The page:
The inner life
How much of what apparently goes on inside do we actually express?
Are our words, our actions and our moods the sum total of our inner world?
I don't think so.
How then do we process the inner world?
Do we sit with everything that's arising, knowing, like the weather, it will move on at some stage?
Or, do we think it real and/or true and/or who we are and sink in despair or worse still?
(I'm taking two opposing positions but, of course, in the milieu of our thoughts, feelings and emotions, there are many ways to process and or comprehend what might be in play.)
From personal experience, one thing I find helpful, and yes I accept it may appear churlish, is to invite the question if you are any more your thoughts than the rest of your physical body? I mean, we don't normally argue with our limbs, organs and blood and say that they're (as an example) anxious, angry or apprehensive. They just are. The qualification to this might be, as my friend with Parkinson's routinely does, is to have a bit of friendly banter going on when, for instance, she finds herself spontaneously running when she really wants to walk, as otherwise she might topple over. But in all seriousness, she knows that it's not really their issue but the part of her brain that's affected by the disease.
What am I trying to say?
Well, the reason why meditation or a slow walk is apposite to the weather model of passing moods etc, is that it allows a wonderful, contemplative space to open up where the thoughts, feelings and emotions can pass on through you (so to speak) without you stirring the pot and creating even more tension.
One other thing that I've found good in times of high drama — if I can remember it, particularly when I'm in a bad place — is to simply repeat the line: "Yes, but is it true?" This is part of the process that Byron Katie uses in doing the Work and I always find that if I'm willing to sit with the question for long enough, even when my Devil self is arguing like hell over the question, at some point, without having to go through the rest of the process that Byron Katie advocates for, I nearly always see that what I thought was getting me into trouble is a chimaera of my own making, and certainly not true in the truest sense of the word.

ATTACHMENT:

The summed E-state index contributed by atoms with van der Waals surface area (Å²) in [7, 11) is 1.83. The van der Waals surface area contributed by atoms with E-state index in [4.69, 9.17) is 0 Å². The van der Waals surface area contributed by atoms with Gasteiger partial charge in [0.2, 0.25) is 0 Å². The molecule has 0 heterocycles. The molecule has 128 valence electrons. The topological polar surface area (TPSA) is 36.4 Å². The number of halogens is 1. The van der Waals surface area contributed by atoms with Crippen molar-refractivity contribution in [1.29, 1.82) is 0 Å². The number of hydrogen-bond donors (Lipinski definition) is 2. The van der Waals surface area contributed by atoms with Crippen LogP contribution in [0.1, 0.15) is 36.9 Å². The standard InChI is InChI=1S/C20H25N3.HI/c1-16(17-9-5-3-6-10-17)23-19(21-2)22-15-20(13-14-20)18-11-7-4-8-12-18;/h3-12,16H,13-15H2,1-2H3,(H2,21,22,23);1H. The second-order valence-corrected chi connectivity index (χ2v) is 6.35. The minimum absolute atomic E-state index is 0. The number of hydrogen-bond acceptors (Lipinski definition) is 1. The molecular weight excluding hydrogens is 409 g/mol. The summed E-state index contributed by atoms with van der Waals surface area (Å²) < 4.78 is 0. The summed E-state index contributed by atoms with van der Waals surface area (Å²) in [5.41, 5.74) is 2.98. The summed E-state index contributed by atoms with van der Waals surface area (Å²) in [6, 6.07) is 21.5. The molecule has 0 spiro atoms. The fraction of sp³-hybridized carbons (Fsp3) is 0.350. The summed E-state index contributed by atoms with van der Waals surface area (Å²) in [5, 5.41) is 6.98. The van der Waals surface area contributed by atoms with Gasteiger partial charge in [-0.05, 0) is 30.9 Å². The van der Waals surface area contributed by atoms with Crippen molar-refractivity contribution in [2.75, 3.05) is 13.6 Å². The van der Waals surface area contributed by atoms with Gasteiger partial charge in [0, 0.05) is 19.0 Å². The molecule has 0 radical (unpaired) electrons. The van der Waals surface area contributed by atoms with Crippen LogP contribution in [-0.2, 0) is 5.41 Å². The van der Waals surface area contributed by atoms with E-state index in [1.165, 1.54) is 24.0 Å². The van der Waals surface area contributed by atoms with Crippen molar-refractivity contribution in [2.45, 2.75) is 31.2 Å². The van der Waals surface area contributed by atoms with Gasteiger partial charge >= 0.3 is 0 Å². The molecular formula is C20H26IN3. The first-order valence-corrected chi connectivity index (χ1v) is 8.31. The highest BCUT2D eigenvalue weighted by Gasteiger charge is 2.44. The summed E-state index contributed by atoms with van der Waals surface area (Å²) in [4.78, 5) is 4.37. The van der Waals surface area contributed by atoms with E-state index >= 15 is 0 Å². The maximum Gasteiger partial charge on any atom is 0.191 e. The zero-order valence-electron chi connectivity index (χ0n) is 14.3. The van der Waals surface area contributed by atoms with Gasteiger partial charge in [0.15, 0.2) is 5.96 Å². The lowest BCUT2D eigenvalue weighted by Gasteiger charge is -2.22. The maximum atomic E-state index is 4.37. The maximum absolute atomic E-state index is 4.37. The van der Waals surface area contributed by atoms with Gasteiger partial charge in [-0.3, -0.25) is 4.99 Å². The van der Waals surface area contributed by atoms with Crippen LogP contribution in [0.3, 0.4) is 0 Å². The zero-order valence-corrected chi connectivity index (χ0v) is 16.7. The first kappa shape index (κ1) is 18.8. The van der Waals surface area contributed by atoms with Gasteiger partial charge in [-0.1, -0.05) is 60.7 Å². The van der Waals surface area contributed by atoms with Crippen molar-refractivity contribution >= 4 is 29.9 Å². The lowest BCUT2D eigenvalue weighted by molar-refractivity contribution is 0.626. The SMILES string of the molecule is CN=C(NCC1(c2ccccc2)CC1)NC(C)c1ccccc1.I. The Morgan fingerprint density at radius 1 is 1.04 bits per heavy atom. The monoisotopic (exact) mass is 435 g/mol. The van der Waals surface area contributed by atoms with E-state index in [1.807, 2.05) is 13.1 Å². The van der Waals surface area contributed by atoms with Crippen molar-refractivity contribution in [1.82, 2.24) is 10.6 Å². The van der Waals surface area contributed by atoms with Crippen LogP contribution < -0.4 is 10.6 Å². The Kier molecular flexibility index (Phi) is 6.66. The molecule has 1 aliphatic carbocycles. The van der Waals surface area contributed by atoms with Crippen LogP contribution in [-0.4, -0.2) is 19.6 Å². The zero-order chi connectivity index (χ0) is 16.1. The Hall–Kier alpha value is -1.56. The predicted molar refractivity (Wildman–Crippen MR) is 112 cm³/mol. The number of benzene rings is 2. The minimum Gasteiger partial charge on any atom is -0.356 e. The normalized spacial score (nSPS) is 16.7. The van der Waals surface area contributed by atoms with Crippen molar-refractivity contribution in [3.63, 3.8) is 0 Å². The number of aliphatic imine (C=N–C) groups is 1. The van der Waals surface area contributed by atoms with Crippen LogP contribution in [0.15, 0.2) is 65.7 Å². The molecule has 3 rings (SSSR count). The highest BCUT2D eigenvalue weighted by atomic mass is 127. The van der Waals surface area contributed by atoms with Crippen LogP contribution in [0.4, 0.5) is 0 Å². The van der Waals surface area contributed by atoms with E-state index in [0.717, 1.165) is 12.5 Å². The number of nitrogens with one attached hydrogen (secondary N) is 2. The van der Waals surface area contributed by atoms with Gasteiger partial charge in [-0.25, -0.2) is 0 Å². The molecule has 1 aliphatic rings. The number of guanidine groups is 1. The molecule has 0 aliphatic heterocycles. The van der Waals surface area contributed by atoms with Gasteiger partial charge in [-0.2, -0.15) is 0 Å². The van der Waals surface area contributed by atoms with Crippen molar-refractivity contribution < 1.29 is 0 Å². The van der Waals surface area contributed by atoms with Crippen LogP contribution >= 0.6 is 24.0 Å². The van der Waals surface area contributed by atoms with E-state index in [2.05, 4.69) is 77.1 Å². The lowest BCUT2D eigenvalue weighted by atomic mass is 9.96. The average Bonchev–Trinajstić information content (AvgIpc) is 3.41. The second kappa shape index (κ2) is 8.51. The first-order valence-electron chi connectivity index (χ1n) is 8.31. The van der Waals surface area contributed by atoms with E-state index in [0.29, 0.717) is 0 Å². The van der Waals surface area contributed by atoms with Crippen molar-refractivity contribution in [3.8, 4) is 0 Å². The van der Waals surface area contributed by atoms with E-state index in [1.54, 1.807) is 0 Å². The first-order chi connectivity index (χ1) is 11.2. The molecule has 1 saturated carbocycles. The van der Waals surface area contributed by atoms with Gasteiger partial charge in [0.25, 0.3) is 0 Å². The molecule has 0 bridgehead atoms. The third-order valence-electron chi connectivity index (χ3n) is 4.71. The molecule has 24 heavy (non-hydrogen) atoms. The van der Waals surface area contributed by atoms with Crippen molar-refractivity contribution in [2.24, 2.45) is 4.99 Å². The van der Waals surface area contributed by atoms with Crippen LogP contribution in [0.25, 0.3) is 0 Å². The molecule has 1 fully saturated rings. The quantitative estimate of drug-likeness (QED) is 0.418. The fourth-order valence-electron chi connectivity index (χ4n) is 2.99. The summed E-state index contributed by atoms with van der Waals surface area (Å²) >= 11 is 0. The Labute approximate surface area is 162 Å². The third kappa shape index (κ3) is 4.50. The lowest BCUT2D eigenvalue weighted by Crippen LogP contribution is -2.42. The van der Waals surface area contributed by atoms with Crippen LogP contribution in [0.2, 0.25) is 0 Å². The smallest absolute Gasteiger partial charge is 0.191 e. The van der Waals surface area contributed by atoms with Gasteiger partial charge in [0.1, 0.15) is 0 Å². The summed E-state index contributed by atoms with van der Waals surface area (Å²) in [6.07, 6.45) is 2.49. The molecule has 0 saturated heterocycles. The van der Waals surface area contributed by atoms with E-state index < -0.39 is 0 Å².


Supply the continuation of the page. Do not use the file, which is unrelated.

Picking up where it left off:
I accept that I'm making light of a complex, life-altering subject — i.e. the working of the mind — but then again, from a lifetime of living with some pretty extreme emotions, only now or certainly latterly have I come to realise the importance of properly acknowledging the fact that when my mind is still, quiet and at peace, my world is likewise a haven of silence and simplicity. And that means I get on better with my family, friends and colleagues — yes, I know I'm stating the bleeding obvious but it needs to be said. When I'm not in that good place, well, it's sh*t for me and everyone else.
And I can say, my direction of travel, not by will or prescription, is to go deeper and deeper into the quiet, transcendent silence of nature and all she offers; and, yes, as I keep saying, I know I'm blessed but even if I didn't live next to Dartmoor, I'd still find a green space to let my mind come to rest whenever it got out of whack with the happening of the now — which is all we've got.
Take care everyone.
Blessings and deep bows,